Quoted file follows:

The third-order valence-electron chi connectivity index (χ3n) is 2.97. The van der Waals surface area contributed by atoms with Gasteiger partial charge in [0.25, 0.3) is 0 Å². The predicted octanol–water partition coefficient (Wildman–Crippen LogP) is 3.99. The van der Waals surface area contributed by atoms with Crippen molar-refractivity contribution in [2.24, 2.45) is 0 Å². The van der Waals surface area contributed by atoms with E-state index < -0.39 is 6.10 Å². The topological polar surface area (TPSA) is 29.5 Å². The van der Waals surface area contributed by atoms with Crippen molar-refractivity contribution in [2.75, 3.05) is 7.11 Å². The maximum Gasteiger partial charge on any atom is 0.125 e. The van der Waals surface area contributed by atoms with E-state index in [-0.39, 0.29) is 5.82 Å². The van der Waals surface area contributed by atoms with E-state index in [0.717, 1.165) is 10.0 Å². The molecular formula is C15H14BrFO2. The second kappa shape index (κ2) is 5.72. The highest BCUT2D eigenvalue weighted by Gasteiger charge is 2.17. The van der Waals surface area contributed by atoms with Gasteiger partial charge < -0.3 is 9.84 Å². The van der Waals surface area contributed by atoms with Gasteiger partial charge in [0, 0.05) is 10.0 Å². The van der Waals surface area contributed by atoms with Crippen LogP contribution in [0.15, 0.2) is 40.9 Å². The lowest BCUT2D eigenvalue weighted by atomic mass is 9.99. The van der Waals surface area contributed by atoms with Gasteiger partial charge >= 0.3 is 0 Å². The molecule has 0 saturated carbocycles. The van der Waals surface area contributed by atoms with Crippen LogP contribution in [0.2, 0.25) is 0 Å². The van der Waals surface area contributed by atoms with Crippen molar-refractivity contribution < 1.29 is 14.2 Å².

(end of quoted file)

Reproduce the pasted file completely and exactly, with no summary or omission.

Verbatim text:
The third-order valence-electron chi connectivity index (χ3n) is 2.97. The van der Waals surface area contributed by atoms with Gasteiger partial charge in [0.25, 0.3) is 0 Å². The predicted octanol–water partition coefficient (Wildman–Crippen LogP) is 3.99. The van der Waals surface area contributed by atoms with Crippen molar-refractivity contribution in [2.24, 2.45) is 0 Å². The van der Waals surface area contributed by atoms with E-state index < -0.39 is 6.10 Å². The topological polar surface area (TPSA) is 29.5 Å². The van der Waals surface area contributed by atoms with Crippen molar-refractivity contribution in [2.75, 3.05) is 7.11 Å². The maximum Gasteiger partial charge on any atom is 0.125 e. The van der Waals surface area contributed by atoms with E-state index in [-0.39, 0.29) is 5.82 Å². The van der Waals surface area contributed by atoms with E-state index in [0.717, 1.165) is 10.0 Å². The molecular formula is C15H14BrFO2. The second kappa shape index (κ2) is 5.72. The highest BCUT2D eigenvalue weighted by Gasteiger charge is 2.17. The van der Waals surface area contributed by atoms with Gasteiger partial charge < -0.3 is 9.84 Å². The van der Waals surface area contributed by atoms with Gasteiger partial charge in [0, 0.05) is 10.0 Å². The van der Waals surface area contributed by atoms with Crippen LogP contribution in [0.15, 0.2) is 40.9 Å². The lowest BCUT2D eigenvalue weighted by atomic mass is 9.99. The van der Waals surface area contributed by atoms with Gasteiger partial charge >= 0.3 is 0 Å². The molecule has 0 saturated carbocycles. The van der Waals surface area contributed by atoms with Crippen LogP contribution in [0.2, 0.25) is 0 Å². The van der Waals surface area contributed by atoms with Crippen molar-refractivity contribution < 1.29 is 14.2 Å².